Medical and safety technology vendor Dräger will work with several healthcare organizations to develop medical device interoperability standards in a US Army-funded project that will use IEEE’s service-oriented device connectivity (SDC) standard.
Walgreens expands its Find Care digital health marketplace, which is part of the Walgreens app, with 11 new providers.
Government and Politics
A Johns Hopkins Bloomberg School of Public Health study finds that Medicare would have saved $1.7 billion in 2017 if prescribers and/or patients had not insisted on using a brand name drug for which a generic equivalent was available.
CDC reports 83 million COVID-19 vaccine doses administered versus 110 million distributed (76%). Hospital inpatient count continues to trend down, at 42,000 this week versus the peak of 125,000 in early January.
Italy invokes its European Union powers to block the export of 251,000 doses of AstraZeneca’s COVID-19 vaccine to Australia. EU countries are frustrated that they can’t meet their stated vaccination goals because AstraZeneca is tens of millions of doses behind its agreed-on delivery schedule. Italy’s foreign ministry flagged the shipment from AstraZeneca’s factory in Rome, noting that Australia is not considered by the EU to be a vulnerable country.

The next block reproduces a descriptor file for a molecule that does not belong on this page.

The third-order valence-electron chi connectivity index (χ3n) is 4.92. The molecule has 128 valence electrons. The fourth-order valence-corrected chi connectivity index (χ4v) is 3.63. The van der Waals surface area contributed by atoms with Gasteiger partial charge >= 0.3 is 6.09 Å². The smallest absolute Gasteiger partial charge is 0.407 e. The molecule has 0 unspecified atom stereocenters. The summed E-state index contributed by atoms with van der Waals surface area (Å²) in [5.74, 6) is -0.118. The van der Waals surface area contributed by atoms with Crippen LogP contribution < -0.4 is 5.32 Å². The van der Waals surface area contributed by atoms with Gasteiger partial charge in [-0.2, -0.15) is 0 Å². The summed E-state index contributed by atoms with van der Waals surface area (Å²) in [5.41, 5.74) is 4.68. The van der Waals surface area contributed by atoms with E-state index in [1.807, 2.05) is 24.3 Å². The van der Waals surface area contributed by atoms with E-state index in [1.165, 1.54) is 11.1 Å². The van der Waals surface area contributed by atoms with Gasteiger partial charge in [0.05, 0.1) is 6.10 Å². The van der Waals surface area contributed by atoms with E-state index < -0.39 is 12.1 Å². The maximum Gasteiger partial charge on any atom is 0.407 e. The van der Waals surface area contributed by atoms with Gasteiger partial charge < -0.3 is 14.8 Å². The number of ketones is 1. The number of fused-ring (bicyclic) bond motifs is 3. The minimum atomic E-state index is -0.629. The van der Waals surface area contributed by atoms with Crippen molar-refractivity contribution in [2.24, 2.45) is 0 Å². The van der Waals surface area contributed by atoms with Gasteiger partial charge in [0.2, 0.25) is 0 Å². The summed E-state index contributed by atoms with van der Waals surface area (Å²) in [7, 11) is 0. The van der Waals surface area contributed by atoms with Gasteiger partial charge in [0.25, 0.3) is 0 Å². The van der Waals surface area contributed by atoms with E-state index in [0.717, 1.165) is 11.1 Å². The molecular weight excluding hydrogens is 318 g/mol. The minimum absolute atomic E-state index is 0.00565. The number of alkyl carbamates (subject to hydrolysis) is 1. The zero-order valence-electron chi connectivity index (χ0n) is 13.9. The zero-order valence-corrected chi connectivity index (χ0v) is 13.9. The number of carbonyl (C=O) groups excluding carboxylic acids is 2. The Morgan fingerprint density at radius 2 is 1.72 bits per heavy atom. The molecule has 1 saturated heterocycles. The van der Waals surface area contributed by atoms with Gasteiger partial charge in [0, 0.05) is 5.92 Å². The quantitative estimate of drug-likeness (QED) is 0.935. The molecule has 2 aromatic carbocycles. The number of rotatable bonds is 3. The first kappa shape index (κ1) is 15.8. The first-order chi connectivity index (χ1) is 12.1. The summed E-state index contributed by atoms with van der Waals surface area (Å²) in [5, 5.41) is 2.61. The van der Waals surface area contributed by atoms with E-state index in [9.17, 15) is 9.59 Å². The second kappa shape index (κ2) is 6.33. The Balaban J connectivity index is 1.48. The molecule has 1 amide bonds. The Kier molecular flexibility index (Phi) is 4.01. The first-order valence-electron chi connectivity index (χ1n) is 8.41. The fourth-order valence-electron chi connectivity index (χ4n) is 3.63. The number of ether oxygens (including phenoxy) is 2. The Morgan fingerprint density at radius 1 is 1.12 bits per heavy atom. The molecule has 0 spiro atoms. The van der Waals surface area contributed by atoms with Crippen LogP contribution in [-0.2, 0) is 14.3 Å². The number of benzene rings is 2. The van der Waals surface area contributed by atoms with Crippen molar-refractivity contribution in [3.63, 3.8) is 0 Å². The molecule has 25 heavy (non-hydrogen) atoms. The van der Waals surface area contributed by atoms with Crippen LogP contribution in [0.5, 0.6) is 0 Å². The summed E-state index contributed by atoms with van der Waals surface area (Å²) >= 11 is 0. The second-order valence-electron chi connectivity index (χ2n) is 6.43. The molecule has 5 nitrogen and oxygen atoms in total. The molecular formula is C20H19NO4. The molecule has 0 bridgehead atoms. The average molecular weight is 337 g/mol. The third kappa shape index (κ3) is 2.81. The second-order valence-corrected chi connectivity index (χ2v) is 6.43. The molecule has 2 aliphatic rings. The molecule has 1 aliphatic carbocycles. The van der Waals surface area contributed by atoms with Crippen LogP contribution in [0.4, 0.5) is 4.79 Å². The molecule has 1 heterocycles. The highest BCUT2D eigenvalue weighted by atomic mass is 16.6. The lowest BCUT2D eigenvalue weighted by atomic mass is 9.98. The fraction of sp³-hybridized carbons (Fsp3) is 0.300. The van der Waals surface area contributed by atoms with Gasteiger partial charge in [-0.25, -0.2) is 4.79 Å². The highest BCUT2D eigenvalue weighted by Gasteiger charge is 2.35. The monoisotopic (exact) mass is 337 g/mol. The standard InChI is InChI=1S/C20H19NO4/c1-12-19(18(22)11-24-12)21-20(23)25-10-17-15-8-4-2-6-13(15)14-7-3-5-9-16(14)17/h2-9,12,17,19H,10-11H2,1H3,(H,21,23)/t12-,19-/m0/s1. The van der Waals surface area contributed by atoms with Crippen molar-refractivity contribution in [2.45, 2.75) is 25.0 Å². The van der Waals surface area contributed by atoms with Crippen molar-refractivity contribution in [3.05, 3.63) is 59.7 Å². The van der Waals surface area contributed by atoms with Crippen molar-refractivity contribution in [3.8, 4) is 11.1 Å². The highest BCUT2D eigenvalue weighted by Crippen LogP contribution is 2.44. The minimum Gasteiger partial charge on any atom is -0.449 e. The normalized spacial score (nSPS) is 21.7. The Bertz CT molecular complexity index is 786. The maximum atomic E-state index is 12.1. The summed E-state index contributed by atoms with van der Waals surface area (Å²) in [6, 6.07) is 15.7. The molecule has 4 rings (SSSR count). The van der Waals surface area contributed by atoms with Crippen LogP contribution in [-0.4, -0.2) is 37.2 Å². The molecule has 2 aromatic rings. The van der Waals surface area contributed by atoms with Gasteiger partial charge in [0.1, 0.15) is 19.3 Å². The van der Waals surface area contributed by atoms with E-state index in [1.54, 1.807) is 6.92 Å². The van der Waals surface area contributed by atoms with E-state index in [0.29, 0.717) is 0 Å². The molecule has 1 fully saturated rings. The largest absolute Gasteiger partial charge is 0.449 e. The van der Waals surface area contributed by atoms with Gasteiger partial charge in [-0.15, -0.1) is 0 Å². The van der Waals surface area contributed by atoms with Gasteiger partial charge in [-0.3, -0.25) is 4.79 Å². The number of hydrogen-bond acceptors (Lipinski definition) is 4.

California’s switch to Blue Shield to distribute coronavirus vaccine will require consumers to use MyTurn to sign up and V-Save to report adverse events, while providers will be required to use MyCAVax for enrollment and vaccine management; MyTurn for clinic management; MyTurn, EHR, or CAIR2 to report daily doses administered; VAERS, FDA, or V-Safe to report adverse events; and VaccineFinder to report daily inventory. I learned this from the Twitter of Christopher Longhurst, MD, MS, CIO/associate chief medical officer of UC San Diego Health.